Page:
South Korea Holds Off Imposing Maximum Social Distancing Measures As Cases Surge

A disinfection worker wearing protective clothing sprays anti-septic solution in an Sejong Culture Centre on July 21, 2020 in Seoul, South Korea. (Photo: Chung Sung-Jun, Getty Images)
A disinfection worker wearing protective clothing sprays anti-septic solution in an Sejong Culture Centre on July 21, 2020 in Seoul, South Korea. (Photo: Chung Sung-Jun, Getty Images)

South Korea, one of the world’s leading examples for novel coronavirus containment, is struggling with a recent surge of thousands of infections of the virus. Some in the country are calling for a version of a tried-and-true solution practiced all around the world: restrictive social distancing measures.

FYI, South Korea Never Locked Down

A medical worker prepares for covid-19 testing at a temporary test facility on August 26, 2020 in Seoul, South Korea. (Photo: Chung Sung-Jun, Getty Images)

Unlike the U.S. and many other countries, which were essentially forced to lock down their countries as virus spread like wildfire, South Korea never had to issue lockdowns to control the spread of the coronavirus. Per the Wall Street Journal, it instead relied on lots of testing, intense contact tracing and cooperation from its citizens. In other words, instead of being forced to stay indoors and wear masks like people in other countries, South Koreans did that of their own accord.

Overall, South Korea’s Bars, Restaurants and Stores Remained Open

People take pictures and videos as they stay overnight on the rooftop of the Lotte World Tower as a way to safely social distance while camping in an urban setting on August 07, 2020 in Seoul, South Korea. (Photo: Chung Sung-Jun, Getty Images)

This meant that while people in other countries stayed inside and were advised not to leave their homes unless absolutely necessary, South Korea’s 51 million people were allowed to go out to bars, restaurants and stores. The plan has ultimately spared the country’s economy from the effects felt by other wealthy countries during the pandemic, many of which saw their economies plummet when they imposed lockdowns.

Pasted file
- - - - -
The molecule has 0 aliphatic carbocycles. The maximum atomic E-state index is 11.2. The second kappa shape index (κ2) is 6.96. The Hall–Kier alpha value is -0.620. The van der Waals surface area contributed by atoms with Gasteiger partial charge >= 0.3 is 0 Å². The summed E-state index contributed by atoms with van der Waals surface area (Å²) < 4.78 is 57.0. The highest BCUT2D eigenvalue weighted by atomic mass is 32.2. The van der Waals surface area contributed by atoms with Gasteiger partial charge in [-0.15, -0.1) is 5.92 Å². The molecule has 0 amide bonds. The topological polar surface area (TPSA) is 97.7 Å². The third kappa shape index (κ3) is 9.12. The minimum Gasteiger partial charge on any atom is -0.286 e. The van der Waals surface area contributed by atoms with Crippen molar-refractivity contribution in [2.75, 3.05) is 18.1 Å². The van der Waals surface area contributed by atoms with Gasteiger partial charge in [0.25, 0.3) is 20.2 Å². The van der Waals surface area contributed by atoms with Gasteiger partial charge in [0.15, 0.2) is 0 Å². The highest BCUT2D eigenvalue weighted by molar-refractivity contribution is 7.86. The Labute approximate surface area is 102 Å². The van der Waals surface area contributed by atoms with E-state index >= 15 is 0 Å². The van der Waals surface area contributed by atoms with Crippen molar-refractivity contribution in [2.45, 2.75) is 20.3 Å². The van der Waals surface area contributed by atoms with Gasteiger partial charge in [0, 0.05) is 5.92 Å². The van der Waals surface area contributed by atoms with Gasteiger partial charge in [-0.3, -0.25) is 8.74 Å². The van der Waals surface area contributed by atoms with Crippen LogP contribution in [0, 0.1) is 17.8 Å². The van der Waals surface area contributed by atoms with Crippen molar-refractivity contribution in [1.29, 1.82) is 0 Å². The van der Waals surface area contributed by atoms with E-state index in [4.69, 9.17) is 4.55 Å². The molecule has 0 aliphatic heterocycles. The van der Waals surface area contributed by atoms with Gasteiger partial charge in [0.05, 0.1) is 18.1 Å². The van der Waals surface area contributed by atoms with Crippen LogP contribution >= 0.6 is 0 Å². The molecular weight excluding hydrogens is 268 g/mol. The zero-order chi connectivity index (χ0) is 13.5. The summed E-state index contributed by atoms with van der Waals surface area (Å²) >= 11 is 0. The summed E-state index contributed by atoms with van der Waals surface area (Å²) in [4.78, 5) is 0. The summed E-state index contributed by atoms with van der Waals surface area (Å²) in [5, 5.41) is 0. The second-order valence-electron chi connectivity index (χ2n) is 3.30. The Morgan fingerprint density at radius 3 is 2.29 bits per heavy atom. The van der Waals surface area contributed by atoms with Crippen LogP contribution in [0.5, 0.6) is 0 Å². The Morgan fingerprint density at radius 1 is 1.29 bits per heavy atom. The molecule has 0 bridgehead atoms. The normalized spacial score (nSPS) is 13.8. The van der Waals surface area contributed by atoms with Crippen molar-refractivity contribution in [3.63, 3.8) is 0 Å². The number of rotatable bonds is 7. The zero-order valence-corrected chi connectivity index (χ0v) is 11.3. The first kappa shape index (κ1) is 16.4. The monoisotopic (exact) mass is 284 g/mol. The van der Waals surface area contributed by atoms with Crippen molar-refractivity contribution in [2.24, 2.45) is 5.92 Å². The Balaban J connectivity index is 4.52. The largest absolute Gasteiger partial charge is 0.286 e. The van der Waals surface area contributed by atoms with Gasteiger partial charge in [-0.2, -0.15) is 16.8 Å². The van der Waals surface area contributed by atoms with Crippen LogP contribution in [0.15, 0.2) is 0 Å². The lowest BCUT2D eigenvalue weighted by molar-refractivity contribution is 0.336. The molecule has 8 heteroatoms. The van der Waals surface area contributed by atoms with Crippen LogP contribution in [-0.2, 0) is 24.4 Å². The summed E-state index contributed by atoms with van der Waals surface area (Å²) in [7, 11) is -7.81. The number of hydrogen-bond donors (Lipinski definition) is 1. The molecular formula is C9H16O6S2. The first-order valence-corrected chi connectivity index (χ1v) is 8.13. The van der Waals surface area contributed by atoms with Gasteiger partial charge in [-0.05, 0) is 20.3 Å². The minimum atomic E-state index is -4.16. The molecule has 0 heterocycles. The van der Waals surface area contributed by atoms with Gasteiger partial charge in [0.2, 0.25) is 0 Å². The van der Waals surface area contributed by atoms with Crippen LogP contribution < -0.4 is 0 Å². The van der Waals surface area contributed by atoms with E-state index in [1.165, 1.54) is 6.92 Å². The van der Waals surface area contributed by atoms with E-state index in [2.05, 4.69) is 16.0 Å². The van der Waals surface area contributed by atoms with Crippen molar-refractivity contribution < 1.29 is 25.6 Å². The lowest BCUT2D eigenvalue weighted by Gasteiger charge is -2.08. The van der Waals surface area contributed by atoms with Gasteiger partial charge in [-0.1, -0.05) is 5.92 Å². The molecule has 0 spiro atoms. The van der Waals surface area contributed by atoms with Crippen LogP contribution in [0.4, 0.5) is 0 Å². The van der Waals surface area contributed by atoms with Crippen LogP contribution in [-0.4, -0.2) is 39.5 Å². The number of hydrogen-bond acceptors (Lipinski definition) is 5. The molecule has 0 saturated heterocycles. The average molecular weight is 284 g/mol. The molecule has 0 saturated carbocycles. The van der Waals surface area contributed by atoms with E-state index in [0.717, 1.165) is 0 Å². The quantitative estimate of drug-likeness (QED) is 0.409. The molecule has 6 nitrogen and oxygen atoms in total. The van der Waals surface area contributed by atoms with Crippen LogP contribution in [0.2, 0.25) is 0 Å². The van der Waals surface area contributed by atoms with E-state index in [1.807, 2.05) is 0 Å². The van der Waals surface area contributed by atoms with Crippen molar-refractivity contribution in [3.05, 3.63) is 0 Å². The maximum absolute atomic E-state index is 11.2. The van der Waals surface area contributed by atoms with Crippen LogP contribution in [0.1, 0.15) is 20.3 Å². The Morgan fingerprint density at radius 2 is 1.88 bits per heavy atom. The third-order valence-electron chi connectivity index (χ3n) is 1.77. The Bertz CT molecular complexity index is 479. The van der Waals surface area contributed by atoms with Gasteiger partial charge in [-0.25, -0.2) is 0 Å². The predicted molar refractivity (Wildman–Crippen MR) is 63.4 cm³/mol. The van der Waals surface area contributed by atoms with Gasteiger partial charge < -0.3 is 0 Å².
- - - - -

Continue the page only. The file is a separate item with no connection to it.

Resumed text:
South Korea’s Control Could Be Fading

A disinfection worker sprays antiseptic solution at the subway station amid the coronavirus pandemic on August 26, 2020 in Seoul, South Korea. (Photo: Chung Sung-Jun, Getty Images)

Unfortunately, it seems that South Korea’s initial control of the disease may be fading. The country has been reporting hundreds of new infections per day every day for more than two weeks. On Saturday, the AP reported that the country had recorded 323 new cases, bringing the national caseload since the start of the health crisis in the country to 19,400. There have been 321 total deaths.

But It’s Still Nowhere Near As Bad As the U.S.

Medical staff wearing protective gear prepare for covid-19 testing at a temporary test facility on August 19, 2020 in Seoul, South Korea. (Photo: Chung Sung-Jun, Getty Images)

For comparison’s sake, while these numbers have sent South Korea into full-blown alert, the U.S. on Saturday reported more than 5.9 million cases and over 182,000 deaths, according to the Johns Hopkins Coronavirus Resource Centre.

Despite this grim fact, the U.S. Centres for Disease Control and Prevention abruptly decided this week to tell the public that people who have likely been exposed to the coronavirus but don’t have symptoms don’t necessarily need to get tested if they’re not experiencing symptoms. It then apparently changed its mind and said that “testing may be considered for all close contacts of confirmed or probable covid-19 patients.”

One of the Areas of Concern Is a Church in Northern Seoul

A disinfection worker wearing protective clothing sprays antiseptic solution in a Yoido Full Gospel Church amid concerns over the spread of coronavirus on August 21, 2020 in Seoul, South Korea. (Photo: Chung Sung-Jun, Getty Images)